, In this Tuesday, Oct. 30, 2018, photo Afghan security guard the gate of the Karti Sakhi shrine in Kabul, Afghanistan. Synagogues, mosques, churches and other houses of worship are routinely at risk of attack in many parts of the world. And so worshippers themselves often feel the need for visible, tangible protection even as they seek the divine. (AP Photo/Rahmat Gul)
05 of November 2018 09:20:48
KABUL, Afghanistan (AP) — The Taliban launched an attack early Monday on a newly established joint Afghan army and police checkpoint in eastern Ghazni province, killing at least 13 soldiers and policemen, according to a provincial official.
Afghan reinforcements were subsequently dispatched to the site of the attack in Khogyani district but were repeatedly ambushed along the way.
The assault came as a resurgent Taliban hold nearly half of Afghanistan, with near-daily attacks on Afghan security forces. The Taliban view the U.S.-backed government in Kabul as a dysfunctional Western puppet and have refused repeated offers to negotiate with it.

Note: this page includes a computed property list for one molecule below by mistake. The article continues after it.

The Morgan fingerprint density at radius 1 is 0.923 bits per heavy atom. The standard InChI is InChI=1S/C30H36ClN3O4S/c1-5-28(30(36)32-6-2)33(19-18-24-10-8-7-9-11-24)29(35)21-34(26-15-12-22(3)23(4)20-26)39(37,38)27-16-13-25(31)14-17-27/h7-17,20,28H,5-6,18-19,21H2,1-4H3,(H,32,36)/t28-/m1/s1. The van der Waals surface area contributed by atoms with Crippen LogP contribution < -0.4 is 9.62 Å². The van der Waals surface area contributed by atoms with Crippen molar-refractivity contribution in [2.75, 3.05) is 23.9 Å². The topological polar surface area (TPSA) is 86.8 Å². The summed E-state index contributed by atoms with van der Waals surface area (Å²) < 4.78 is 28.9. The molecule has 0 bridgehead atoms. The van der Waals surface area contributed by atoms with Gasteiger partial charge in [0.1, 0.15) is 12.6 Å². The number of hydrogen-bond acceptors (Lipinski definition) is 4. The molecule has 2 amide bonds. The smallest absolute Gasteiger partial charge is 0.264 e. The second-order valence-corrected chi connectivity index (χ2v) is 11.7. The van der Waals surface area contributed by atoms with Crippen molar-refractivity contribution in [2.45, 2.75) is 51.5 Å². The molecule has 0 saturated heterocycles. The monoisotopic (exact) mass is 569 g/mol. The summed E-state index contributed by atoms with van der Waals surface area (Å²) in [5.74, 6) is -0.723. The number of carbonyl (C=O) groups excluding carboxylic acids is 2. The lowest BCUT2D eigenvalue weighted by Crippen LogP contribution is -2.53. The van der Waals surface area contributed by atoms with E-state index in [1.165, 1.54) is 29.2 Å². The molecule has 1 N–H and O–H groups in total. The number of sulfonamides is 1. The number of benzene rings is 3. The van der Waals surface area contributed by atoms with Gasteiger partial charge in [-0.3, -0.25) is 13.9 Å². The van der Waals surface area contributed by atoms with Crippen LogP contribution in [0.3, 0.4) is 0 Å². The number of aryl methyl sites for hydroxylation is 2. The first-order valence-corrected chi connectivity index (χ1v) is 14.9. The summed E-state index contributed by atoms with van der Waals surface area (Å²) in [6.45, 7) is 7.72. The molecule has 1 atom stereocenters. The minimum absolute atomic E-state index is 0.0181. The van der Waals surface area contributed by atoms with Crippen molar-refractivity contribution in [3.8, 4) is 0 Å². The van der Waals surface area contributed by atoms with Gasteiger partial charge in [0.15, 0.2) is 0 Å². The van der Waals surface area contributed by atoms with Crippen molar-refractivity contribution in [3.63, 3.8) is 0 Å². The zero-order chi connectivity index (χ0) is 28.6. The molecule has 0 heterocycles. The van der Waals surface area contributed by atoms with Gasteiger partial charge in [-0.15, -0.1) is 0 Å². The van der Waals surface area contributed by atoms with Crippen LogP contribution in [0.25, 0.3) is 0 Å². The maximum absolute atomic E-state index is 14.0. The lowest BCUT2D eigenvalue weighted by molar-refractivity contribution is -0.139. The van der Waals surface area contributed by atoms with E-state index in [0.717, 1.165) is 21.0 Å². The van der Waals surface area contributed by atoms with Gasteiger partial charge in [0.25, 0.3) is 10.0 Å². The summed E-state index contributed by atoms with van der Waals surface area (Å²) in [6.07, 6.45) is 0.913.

Arif Noori, spokesman for the provincial governor in Ghazni, said that seven soldiers and six policemen were killed. Four soldiers were also wounded in the early morning attack at the checkpoint.
According to the spokesman, six insurgents were killed and more than 10 others were wounded during the ensuing three-hour battle with Afghan forces.
Zabihullah Mujahid, a Taliban spokesman, claimed responsibility for the attack in a statement sent to the media.
The joint checkpoint was set up just two days ago in a strategic area to cut off a supply route for the Taliban but was now completely burned down and destroyed, Noori said.
"Reinforcement were rushed to assist the forces under attack but they were ambushed by other Taliban fighters at least four times while on their way to the checkpoint," said Noori.
The Taliban have stepped up attacks in volatile Ghazni, and in August overran parts of the provincial capital, also called Ghazni. At the time, hundreds of people fled the city amid intense fighting between Afghan forces and the Taliban that killed about 120 members of the security forces and civilians. According to Afghan authorities, nearly 200 insurgents, many of them foreign fighters, were also killed.
Ghazni is the only one out of 34 Afghan provinces where the country's October parliamentary elections could not take place for security reasons. Voting there has been postponed for a year.
In southern Kandahar province the vote was delayed for a week after an attack by an elite Afghan guard killed two top government officials, including a powerful provincial police chief.